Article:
Word of the Day: Charter

Word of the Day

Paul Schleifer

According to the OED, a charter is a written document provided “by the sovereign or legislature … granting privileges to, or recognizing rights of, the people, or of certain classes or individuals” or “creating or incorporating a borough, university, company, or other corporation.” Charter can also refer to written evidence of a private contract or a publicly conceded right.

According to www.etymonline.com, the word enters the language around the year 1200, so just in time. It came from “Old French chartre (12c.) ‘charter, letter, document, covenant,’ from Latin chartula/cartula, literally ‘little paper,’ diminutive of charta/carta ‘paper, document.’”

This will be two days in a row of talking about English kings. Please don’t worry that it will become a habit.

On this date in 1199 CE, King Richard I, known as King Richard Cœur de Lion or Richard the Lionheart, was wounded by a bolt from a crossbow. Because of the unfortunate lack of antibiotics in medieval Europe, the wound became infected and gangrenous, and Richard died 12 days later. One might expect that he died gloriously in battle, but that’s not actually what happened.

It is true that Richard earned his epithet because of his success as a military leader, and in the Middle Ages that meant not only as a strategist but also as a fighter himself. At 16 he already led his own army against rebels against his father, Henry II. He was at first second to Philip II of France in the leadership of the Third Crusade, but when Philip left, he became the leader and defeated Saladin several times in battle, though he never regained the city of Jerusalem.

Like his father, Richard was not only the King of England but also the “Duke of Normandy, Aquitaine and Gascony, Lord of Cyprus, Count of Poitiers, Anjou, Maine, and Nantes, and … overlord of Brittany” (https://en.wikipedia.org/wiki/Richard_I_of_England). The focus of Richard and Henry and those before them, going back to William, was the territories in France; for instance, Richard spoke French and Occitan, a language spoken in southern France and northern Italy. He did not speak English, a language that was in transition at that time from Old English to Middle English.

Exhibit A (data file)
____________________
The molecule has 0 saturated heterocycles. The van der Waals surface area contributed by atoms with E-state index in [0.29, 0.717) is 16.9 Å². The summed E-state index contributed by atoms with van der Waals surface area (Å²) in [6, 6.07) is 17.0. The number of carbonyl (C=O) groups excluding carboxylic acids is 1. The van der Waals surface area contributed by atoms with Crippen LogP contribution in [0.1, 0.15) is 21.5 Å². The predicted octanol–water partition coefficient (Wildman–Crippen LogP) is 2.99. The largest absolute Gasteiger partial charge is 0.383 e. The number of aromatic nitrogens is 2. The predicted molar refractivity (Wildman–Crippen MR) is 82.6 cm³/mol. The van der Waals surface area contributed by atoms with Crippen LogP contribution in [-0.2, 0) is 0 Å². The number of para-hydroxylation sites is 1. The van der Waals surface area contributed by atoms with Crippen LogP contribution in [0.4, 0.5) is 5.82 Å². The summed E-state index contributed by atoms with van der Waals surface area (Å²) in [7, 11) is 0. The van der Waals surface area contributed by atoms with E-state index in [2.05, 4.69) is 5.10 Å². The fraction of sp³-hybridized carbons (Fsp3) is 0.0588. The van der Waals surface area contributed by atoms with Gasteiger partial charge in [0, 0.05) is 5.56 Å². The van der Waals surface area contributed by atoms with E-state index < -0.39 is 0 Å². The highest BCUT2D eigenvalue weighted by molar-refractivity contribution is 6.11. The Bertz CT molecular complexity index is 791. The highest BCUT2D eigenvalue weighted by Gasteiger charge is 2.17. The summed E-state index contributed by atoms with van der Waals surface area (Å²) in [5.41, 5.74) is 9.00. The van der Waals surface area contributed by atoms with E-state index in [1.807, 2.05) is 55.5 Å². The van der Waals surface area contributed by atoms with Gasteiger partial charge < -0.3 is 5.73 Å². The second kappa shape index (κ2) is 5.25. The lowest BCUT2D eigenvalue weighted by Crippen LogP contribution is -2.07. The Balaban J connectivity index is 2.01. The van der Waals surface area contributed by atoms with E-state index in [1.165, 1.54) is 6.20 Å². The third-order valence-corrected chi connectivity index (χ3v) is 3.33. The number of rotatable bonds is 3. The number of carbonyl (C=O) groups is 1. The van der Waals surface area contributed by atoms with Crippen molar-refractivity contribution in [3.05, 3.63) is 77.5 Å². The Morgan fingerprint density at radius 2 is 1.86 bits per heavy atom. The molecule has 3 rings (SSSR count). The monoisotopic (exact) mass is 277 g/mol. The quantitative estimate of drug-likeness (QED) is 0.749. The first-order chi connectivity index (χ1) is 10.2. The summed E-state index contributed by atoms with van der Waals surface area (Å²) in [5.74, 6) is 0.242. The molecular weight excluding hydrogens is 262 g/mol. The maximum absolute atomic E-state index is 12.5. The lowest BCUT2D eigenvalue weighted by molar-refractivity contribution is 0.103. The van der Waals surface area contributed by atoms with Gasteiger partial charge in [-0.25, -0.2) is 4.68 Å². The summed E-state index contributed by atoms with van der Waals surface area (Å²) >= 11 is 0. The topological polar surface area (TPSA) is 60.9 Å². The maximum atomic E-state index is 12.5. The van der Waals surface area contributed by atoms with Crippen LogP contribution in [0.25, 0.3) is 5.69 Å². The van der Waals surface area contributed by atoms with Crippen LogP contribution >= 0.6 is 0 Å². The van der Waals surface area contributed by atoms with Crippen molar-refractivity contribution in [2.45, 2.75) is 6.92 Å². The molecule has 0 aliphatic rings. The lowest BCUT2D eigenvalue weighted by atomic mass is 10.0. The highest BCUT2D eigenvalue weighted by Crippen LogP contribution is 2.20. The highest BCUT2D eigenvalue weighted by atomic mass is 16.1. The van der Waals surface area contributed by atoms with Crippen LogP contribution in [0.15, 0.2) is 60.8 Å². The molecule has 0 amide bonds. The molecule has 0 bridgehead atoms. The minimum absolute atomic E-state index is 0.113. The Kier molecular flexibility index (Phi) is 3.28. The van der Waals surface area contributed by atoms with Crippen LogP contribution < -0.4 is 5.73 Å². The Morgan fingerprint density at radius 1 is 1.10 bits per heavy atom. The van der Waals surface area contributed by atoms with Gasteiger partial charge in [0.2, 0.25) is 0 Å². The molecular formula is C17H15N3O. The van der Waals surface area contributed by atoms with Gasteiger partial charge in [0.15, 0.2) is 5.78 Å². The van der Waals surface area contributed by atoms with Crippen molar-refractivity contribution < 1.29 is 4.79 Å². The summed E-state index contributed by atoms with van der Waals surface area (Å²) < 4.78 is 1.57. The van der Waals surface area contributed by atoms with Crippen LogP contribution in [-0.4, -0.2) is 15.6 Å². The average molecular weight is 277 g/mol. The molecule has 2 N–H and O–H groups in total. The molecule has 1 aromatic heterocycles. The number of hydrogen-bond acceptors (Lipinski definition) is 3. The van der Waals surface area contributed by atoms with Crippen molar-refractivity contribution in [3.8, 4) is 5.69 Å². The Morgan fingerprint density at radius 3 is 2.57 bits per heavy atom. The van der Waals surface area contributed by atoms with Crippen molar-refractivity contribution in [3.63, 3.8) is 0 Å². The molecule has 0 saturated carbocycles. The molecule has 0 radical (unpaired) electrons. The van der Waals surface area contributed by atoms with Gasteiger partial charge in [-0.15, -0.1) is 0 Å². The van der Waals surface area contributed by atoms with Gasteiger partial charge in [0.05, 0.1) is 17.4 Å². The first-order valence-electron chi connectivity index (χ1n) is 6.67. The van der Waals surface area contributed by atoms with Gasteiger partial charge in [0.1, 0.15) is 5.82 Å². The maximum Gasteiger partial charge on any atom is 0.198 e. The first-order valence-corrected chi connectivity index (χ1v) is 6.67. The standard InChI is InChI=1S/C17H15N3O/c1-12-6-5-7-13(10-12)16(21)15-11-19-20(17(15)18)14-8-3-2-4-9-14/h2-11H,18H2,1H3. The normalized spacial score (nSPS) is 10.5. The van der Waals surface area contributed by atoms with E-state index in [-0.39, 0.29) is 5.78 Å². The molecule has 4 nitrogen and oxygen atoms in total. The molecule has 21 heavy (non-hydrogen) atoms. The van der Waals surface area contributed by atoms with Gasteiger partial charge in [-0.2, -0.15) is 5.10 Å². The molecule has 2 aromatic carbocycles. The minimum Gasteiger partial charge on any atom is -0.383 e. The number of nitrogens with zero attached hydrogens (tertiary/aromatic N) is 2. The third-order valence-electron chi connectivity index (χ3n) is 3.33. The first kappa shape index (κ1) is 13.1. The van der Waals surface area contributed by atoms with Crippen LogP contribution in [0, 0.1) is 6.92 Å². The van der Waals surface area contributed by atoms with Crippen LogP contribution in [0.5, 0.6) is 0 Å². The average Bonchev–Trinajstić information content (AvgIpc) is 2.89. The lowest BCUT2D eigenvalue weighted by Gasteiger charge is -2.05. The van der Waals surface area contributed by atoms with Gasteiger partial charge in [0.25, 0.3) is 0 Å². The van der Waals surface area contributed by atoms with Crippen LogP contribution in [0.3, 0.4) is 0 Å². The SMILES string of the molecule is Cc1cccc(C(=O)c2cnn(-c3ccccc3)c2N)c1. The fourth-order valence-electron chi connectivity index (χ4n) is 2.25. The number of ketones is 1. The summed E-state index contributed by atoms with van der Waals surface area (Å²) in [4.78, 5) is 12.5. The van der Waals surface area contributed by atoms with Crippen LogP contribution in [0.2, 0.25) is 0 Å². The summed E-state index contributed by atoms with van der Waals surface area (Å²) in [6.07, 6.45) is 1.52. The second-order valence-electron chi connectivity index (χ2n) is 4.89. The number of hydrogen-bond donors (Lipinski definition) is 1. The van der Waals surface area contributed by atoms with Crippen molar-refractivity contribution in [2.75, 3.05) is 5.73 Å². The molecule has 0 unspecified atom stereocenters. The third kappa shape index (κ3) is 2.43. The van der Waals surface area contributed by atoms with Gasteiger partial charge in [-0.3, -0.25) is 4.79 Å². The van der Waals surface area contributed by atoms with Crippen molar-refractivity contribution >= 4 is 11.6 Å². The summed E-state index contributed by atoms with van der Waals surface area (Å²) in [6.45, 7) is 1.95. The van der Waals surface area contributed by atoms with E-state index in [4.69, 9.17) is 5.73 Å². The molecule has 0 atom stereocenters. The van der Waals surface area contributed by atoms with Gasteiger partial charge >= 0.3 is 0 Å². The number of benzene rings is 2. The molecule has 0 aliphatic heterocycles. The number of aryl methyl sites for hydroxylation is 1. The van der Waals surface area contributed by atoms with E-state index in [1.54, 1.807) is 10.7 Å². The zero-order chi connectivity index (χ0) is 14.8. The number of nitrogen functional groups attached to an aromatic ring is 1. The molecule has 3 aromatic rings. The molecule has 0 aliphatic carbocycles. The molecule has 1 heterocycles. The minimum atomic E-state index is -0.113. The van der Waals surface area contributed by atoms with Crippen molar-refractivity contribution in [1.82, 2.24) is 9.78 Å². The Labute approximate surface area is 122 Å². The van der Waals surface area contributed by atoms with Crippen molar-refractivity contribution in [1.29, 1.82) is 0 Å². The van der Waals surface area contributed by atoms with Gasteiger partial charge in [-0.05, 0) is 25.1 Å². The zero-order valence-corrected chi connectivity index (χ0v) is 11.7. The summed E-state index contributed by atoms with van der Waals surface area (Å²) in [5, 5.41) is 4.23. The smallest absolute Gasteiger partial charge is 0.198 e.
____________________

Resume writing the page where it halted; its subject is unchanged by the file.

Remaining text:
Just a year after his coronation, Richard set off for the Holy Lands. He left his lands in charge of three regents, to the disappointment of his younger brother John. On his return two years later, Richard was first taken prisoner in Duke Leopold of Austria and then by Henry VI, the Holy Roman Emperor. In his absence, his younger brother John rebelled against the regents, formed an alliance with Philip II, and even told people that his brother was dead.

Finally, Richard returned in 1194 and took his kingdom back. John had left England and retreated to Normandy, where Richard finally caught up with him. Richard not only forgave John, but he also declared that John was his heir apparent. When Richard died in 1199, John became the King of England.

Many consider Richard to have been one of the great kings of England. Not me. Richard liked going to war; he practically bankrupted his kingdom going to war; he got a lot of other people killed going to war. John, on the other hand, is considered one of the least good kings in English history. His epithet was not “Lion Hearted” but “Lackland,” in reference to all the French lands that he lost to Philip II. Of course, it’s not that he didn’t try. He tried to take back Normandy from Philip in 1214, but after a good start, his campaign fizzled, and he returned to England to face rebellion from the barons.

Most importantly, perhaps, John signed the Magna Carta, the Great Charter of the Liberties. He didn’t want to. The rebel barons (which was most of the barons) had renounced their oaths of fealty to him, and they were militarily stronger, and he was not much of a military leader. So he was not in a good spot.

The Magna Carta is the beginning of England’s long history of participatory government. It guaranteed the barons especially but also others, including servants, certain rights, including the right to be free from illegal imprisonment.

John quickly walked back his promise to abide by the Great Charter, leading to a renewal of hostilities. The resulting fighting led to John’s death, not in battle, of course. While campaigning in 1216, John came down with dysentery, and he died. His son, Henry III, renewed the Great Charter, and it was renewed again in 1297. So unwittingly, John Lackland began the tradition of limited government and civil rights that would eventually lead to a constitutional monarchy and Parliament in England, and the Declaration of Independence and the U.S. Constitution here in the U.S.

And it all began with a little piece of paper, a charter.


The image is of “The Magna Carta (originally known as the Charter of Liberties) of 1215, written in iron gall ink on parchment in medieval Latin, using standard abbreviations of the period, authenticated with the Great Seal of King John. The original wax seal was lost over the centuries. This document is held at the British Library and is identified as ‘British Library Cotton MS Augustus II.106.’” Robert Cotton was a collector of old manuscripts, and he had them on bookshelves in front of which were the busts of Roman Emperors. Among other manuscripts found in the Cotton library were the Beowulf manuscript (Cotton Vitellius A 15) and the Gawain manuscript (Cotton Nero A 10). The Cotton library originally contained two of the four surviving copies of the 1215 Magna Carta.